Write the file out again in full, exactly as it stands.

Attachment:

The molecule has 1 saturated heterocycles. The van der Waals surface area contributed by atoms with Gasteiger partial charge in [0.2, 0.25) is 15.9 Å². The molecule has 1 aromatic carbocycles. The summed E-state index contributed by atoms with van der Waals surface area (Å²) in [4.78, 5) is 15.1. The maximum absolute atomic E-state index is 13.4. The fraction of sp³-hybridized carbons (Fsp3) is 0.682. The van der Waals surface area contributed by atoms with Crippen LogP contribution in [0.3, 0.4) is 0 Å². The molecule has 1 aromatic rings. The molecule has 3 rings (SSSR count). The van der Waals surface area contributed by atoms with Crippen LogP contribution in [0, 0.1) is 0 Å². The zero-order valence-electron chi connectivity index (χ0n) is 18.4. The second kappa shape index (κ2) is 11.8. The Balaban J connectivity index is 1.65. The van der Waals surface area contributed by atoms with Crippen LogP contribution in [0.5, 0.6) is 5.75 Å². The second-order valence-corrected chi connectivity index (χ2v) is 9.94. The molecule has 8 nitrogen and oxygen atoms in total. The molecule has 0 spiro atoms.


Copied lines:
The molecule has 1 saturated heterocycles. The van der Waals surface area contributed by atoms with Gasteiger partial charge in [0.2, 0.25) is 15.9 Å². The molecule has 1 aromatic carbocycles. The summed E-state index contributed by atoms with van der Waals surface area (Å²) in [4.78, 5) is 15.1. The maximum absolute atomic E-state index is 13.4. The fraction of sp³-hybridized carbons (Fsp3) is 0.682. The van der Waals surface area contributed by atoms with Crippen LogP contribution in [0.3, 0.4) is 0 Å². The molecule has 1 aromatic rings. The molecule has 3 rings (SSSR count). The van der Waals surface area contributed by atoms with Crippen LogP contribution in [0, 0.1) is 0 Å². The zero-order valence-electron chi connectivity index (χ0n) is 18.4. The second kappa shape index (κ2) is 11.8. The Balaban J connectivity index is 1.65. The van der Waals surface area contributed by atoms with Crippen LogP contribution in [0.5, 0.6) is 5.75 Å². The second-order valence-corrected chi connectivity index (χ2v) is 9.94. The molecule has 8 nitrogen and oxygen atoms in total. The molecule has 0 spiro atoms.